Aircraft: Cessna 150. Injuries: 1 Serious. Location: Fairbanks, Alaska. Aircraft damage: Substantial.
What reportedly happened: The student pilot intended to depart for a solo flight to the local practice area. During the takeoff roll, he held forward pressure on the yoke to keep the nosewheel on the ground. At 50 mph, he let the nosewheel come off the ground and the airplane pitched up into a steep climb.
He pushed the nose down as the stall warning horn sounded. The airplane came down hard.
The student said he didn’t reduce engine power, and he did not remember checking the elevator trim position before takeoff.
Another student pilot who flew the airplane earlier with an instructor reported that his last landing was a simulated engine out, and he utilized a lot of nose-up trim to maintain the best angle of glide. He did not return the trim to neutral after a flight.
The post-accident inspection showed the trim was set close to the full nose-up position. Investigators determined that it was likely that the pilot did not check the trim setting during the pre-takeoff inspection, which would have been indicated in the pre-takeoff checklist. No interference was found with the flight controls.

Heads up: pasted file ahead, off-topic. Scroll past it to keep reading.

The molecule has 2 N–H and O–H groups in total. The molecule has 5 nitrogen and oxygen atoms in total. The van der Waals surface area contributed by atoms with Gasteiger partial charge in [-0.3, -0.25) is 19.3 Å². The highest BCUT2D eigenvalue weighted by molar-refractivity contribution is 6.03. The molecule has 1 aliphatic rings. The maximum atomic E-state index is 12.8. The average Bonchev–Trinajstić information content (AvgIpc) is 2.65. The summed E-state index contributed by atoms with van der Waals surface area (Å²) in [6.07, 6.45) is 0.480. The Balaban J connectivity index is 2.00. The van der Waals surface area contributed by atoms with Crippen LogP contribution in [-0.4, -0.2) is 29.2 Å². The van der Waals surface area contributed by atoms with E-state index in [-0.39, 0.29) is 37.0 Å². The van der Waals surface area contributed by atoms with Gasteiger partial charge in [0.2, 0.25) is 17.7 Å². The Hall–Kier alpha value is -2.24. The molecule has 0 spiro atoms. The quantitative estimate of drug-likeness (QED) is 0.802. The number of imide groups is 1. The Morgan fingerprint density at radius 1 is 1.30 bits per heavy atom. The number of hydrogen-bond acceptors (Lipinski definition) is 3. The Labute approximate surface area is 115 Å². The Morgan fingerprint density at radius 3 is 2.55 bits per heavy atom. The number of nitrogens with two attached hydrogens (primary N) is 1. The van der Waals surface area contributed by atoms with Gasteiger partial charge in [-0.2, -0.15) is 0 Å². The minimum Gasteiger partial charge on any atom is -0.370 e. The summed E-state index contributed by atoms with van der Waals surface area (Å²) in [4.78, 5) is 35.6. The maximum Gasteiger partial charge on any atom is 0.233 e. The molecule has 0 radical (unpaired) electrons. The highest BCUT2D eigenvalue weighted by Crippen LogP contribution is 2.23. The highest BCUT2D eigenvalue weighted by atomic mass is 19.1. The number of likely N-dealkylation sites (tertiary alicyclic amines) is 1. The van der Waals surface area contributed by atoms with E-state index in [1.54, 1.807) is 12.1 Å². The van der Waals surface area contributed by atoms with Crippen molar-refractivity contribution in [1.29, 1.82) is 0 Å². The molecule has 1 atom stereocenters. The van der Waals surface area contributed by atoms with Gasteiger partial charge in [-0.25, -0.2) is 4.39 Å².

Probable cause: The student pilot did not control the airplane’s pitch attitude, which resulted in an aerodynamic stall during the takeoff initial climb. Contributing to the accident was his failure to use the pre-takeoff checklist.
NTSB Identification: ANC12LA031
This April 2012 accident report is provided by the National Transportation Safety Board. Published as an educational tool, it is intended to help pilots learn from the misfortunes of others.